Eagle-Picher, starting with Picher Lead Company, operated lead and zinc extraction facilities in the Tri-State mining district of southwest Missouri, southeast Kansas and northeast Oklahoma.[3] Picher, Oklahoma was named for O.S. Picher, the original owner of Picher Lead Company, and large-scale mining started there in 1913.[3] The area became the most productive lead-zinc mining field in the district, producing over $20 billion worth of ore between 1917 and 1947. More than fifty percent of the lead and zinc metals used during World War I were produced around Picher.[3] Extraction ended by 1967,[3] but left enormous waste piles around the town contaminated by lead, zinc and cadmium.[4] In 1983 the area was designated as part of the Tar Creek Superfund site, local residents were relocated out of the area over time, and the municipality of Picher was officially dissolved in November, 2013.[4][5]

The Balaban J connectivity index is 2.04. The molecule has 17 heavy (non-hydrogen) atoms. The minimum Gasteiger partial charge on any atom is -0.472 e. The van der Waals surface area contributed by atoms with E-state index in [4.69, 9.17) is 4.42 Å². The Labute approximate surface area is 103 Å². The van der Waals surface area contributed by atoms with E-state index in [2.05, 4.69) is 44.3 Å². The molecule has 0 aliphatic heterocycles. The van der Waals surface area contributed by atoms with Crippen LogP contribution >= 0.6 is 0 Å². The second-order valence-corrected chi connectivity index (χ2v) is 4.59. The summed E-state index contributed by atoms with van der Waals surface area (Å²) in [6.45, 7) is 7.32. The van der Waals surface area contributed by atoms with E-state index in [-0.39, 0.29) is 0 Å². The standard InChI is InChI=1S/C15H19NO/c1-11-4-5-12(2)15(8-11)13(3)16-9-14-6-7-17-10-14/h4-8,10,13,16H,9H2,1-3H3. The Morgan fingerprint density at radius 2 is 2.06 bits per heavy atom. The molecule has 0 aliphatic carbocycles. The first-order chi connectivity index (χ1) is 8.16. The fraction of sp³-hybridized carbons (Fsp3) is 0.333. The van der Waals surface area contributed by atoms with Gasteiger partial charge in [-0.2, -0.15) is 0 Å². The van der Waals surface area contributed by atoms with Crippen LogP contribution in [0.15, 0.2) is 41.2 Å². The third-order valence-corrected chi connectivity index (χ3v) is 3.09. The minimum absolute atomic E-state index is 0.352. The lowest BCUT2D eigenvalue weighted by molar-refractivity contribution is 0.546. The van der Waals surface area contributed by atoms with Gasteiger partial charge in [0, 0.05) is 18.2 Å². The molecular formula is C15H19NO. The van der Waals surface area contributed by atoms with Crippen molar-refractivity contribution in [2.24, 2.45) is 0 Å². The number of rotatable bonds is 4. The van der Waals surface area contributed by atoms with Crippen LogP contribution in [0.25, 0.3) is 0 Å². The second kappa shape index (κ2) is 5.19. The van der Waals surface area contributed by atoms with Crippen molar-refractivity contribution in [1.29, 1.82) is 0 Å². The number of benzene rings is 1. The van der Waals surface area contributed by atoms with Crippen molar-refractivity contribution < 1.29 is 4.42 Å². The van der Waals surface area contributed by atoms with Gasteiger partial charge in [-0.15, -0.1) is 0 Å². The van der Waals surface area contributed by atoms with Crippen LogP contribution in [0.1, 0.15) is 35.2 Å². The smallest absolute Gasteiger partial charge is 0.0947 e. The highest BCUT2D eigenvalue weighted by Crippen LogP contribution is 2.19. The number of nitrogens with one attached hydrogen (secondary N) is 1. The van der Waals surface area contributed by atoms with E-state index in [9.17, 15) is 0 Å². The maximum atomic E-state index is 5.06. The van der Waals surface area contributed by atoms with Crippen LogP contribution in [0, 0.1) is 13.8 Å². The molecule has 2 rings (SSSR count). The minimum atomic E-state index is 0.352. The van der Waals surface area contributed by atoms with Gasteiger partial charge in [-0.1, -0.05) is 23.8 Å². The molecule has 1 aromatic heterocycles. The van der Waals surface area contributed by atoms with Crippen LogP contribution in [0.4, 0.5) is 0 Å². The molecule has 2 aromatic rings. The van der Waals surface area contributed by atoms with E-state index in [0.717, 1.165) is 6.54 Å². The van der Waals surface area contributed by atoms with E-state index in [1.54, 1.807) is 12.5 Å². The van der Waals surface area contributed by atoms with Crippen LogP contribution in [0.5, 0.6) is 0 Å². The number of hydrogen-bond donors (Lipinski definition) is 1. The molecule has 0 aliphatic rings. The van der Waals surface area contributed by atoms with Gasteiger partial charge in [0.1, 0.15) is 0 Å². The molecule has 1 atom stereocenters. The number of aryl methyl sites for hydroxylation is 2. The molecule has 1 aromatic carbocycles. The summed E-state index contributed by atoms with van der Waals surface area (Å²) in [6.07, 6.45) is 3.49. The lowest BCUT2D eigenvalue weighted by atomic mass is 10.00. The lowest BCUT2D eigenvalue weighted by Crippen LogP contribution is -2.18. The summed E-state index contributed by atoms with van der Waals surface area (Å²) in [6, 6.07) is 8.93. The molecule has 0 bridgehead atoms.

EaglePicher's medical grade implantable battery
The battery that powered Mars Lander InSight that launched May 2018, designed and produced by EaglePicher Technologies

EaglePicher Technologies’ history as a battery manufacturer dates back to 1922. The company became a battery supplier to the U.S. Government in the 1940s and was supplying silver-zinc batteries for missiles and rockets in the 1950s. During World War II, Eagle-Picher used diatomaceous earth and zinc to produce storage batteries for the US military. By 1947 they were among the first to adapt a purification system for Germanium for commercial use in the transistor industry.[6] The production of germanium was the first semiconducting material, essential to the invention of the transistor and the development of solid state electronics. In 1953 Eagle-Picher sold its metallic products plant in Dallas to Murdock Lead Products.[7]